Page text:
World War I: Still Ending

It was hot on July 20, 1944, at Hitler's headquarters at Rastenburg in East Prussia, so his meeting with staff was moved out of the underground bunker, which would have contained the explosion's force, to a flimsy cabin that did not. The briefcase carrying the bomb was placed under the table Hitler leaned over when examining maps, and behind one of the table's supports, which deflected the blast. Hitler survived. The war continued.

If Hitler had died, the Third Reich, a mare's nest of rival power centers, might have quickly become ungovernable, and the Wehrmacht' s officer corps, which knew what was happening in France and Russia, and which feared a Soviet conquest of Germany, would have liquidated the war by unconditional surrender.

It would be heartening to believe that the splendid killing of Abu Mussab al-Zarqawi will have a similarly shattering effect on the insurgency in Iraq. It will not. The decapitation of a regime--especially one run on the Führerprinzip (the principle that the leader's word is law)--can have large and instant consequences. There is no such imaginable single stroke for crippling an insurgency, especially one that is a boiling bouillabaisse of often uncoordinated and incompatible elements.

When the current war began, the U.S. military studied the movie "The Battle of Algiers," a drama about the Algerian insurgency against French rule from 1954 to 1957. The French defeated that insurgency. Then it revived. The French left Algeria in 1962. See the film now, as an antidote to excessive euphoria about the limited damage that can be done to a decentralized uprising by the killing of even an important operative.

The insurgency in Iraq began as U.S. forces arrived . In "Cobra II: The Inside Story of the Invasion and Occupation of Iraq," Michael R. Gordon and Gen. Bernard E. Trainor report that Marine Lt. Therral (Shane) Childers of Mississippi seems to have been the first U.S. combat fatality:

"A tan Toyota pickup truck began to approach Childers' platoon. The Marines were not sure how to respond. They had been primed to take on Iraqi T-72s, T-55s, and Soviet-designed armored personnel carriers called BMPs--not a lone civilian vehicle. The truck picked up speed until it was bouncing across the desert at seventy miles per hour. As it flew by the platoon, civilian-clad Iraqis in the cab and bed of the truck raised AK-47s and sprayed the Marines with automatic weapons fire."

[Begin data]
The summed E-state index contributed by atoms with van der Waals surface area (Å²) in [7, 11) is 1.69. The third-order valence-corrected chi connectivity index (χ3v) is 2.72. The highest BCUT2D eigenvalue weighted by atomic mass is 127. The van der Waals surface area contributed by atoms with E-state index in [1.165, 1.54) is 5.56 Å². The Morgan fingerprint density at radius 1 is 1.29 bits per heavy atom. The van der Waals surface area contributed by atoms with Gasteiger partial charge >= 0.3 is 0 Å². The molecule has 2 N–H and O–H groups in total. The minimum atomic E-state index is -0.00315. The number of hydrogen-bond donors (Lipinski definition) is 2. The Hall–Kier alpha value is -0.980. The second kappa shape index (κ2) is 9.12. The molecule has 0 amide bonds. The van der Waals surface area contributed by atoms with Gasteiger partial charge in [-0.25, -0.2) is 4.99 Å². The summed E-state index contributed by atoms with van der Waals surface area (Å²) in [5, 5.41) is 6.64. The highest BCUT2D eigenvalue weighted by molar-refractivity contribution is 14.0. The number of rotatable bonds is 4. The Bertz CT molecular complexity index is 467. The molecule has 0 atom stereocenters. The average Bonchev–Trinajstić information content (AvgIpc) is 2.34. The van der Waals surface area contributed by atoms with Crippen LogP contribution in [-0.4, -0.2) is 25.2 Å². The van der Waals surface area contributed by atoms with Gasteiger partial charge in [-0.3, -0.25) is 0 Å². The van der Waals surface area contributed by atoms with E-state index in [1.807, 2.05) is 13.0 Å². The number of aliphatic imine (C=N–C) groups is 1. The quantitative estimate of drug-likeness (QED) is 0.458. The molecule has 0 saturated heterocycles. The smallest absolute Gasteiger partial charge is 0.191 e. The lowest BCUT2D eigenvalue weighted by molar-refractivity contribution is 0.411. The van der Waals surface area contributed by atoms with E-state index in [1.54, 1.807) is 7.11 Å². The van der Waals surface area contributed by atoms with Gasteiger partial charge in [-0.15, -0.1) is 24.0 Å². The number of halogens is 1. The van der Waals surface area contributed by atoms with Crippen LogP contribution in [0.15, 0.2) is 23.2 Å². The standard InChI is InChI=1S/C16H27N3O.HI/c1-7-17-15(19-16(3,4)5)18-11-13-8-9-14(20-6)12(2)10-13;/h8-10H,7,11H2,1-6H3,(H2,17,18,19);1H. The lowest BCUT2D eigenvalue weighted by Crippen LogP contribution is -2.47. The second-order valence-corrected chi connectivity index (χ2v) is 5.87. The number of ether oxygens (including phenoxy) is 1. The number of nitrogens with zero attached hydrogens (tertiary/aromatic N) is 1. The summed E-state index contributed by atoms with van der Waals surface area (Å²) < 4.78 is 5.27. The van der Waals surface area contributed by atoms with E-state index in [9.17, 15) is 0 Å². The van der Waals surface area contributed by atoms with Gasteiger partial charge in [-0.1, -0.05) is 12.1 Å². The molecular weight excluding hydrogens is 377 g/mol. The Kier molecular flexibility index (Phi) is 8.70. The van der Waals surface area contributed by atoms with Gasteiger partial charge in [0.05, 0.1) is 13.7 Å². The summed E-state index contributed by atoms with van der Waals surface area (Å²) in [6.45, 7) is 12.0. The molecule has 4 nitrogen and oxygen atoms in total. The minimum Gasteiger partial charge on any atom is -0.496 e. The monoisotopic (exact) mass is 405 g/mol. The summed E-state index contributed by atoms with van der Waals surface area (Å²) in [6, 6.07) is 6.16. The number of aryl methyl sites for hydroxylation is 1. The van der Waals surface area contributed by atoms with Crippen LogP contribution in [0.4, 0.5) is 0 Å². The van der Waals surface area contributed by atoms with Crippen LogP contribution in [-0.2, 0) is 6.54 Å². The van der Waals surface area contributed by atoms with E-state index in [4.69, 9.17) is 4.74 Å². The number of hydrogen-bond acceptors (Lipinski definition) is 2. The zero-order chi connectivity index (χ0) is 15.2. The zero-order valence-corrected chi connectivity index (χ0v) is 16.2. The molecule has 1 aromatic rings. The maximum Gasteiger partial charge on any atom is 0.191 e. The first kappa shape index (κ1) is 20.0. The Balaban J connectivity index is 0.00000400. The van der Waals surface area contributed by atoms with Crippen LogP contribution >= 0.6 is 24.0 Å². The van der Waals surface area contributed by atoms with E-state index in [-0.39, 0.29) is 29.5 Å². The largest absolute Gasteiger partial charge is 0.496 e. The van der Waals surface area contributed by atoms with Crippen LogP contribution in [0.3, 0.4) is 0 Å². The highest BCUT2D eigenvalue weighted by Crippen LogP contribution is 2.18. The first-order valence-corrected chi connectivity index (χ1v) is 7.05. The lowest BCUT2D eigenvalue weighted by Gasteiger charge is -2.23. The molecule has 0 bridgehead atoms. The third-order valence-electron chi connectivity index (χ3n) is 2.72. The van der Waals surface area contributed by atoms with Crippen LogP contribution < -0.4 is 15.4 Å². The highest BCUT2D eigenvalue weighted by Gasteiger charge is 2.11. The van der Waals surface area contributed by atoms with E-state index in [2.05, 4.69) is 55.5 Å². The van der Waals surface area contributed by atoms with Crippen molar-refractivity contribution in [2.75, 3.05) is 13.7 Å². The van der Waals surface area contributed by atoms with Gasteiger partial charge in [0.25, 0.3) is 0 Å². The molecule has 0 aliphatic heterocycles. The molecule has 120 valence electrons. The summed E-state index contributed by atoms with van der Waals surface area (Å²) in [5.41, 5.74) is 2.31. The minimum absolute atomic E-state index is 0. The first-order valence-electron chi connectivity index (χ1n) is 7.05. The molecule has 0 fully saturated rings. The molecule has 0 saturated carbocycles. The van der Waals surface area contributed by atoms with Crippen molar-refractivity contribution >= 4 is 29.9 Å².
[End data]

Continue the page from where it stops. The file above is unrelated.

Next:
The insurgency had begun. "The Marines were not sure how to respond"? In the late 1990s, when Gen. Charles Krulak, then commandant of the Marine Corps, was asked to describe the future conflicts for which Marines were training, he answered with one word: "Chechnya." He meant urban conflict in a caldron of ethnic and religious animosities. But no training could have anticipated today's Iraq.

In January 1991, when Desert Storm began, Gen. Norman Schwarzkopf said, "The Iraqis just had no concept whatsoever they were getting involved with." Twelve years later, neither did we.

Today we are involved in nurturing Iraq's civil society. One assumption is that elections are, more often than not, and in the long run, inherently conducive to civility. But to get to the long run we must pass through the present. And in a book coming next month, "The End of Iraq: How American Incompetence Created a War Without End," Peter W. Galbraith, who has worked for the government of Iraq's almost-autonomous Kurdish region, notes that two elections that have taken place in the Middle East since the U.S. invasion of Iraq have not been helpful. Iranian voters replaced a modern, reformist president with Mahmoud Ahmadinejad, who denies that the Holocaust occurred and vows to complete it. And Palestinian parliamentary elections were won by the radical Islamic terrorist organization Hamas.

Among last week's developments in Iraq, the killing of Zarqawi probably was less important than the naming--a disgraceful six months after the elections, and almost three weeks after the rest of the government was sworn in--of the two most important ministers, those of Defense and Interior. But a development 1,500 miles northwest of Baghdad, one almost lost in the welter of last week's news, deserves contemplation: Montenegro completed its dissolution of the union with Serbia. With that, the last bit of Yugoslavia was gone.

Yugoslavia and Iraq were created at the same time, in the aftermath of World War I, and for the same reason--to cope with that war's destruction of empires. Yugoslavia was assembled from shards of the Austro-Hungarian Empire; Iraq was carved from the old Ottoman Empire. Both were artifacts held together always largely, and often only, by force.

As the sad and often bloody story of Yugoslavia comes to a close, the question of whether Iraq has a future as a single entity, let alone as a democratic one, remains open. But last week the chances became a little bit better because a sociopath has died, and other sociopaths have been given reason to wonder whether taking his place would be a prudent career move.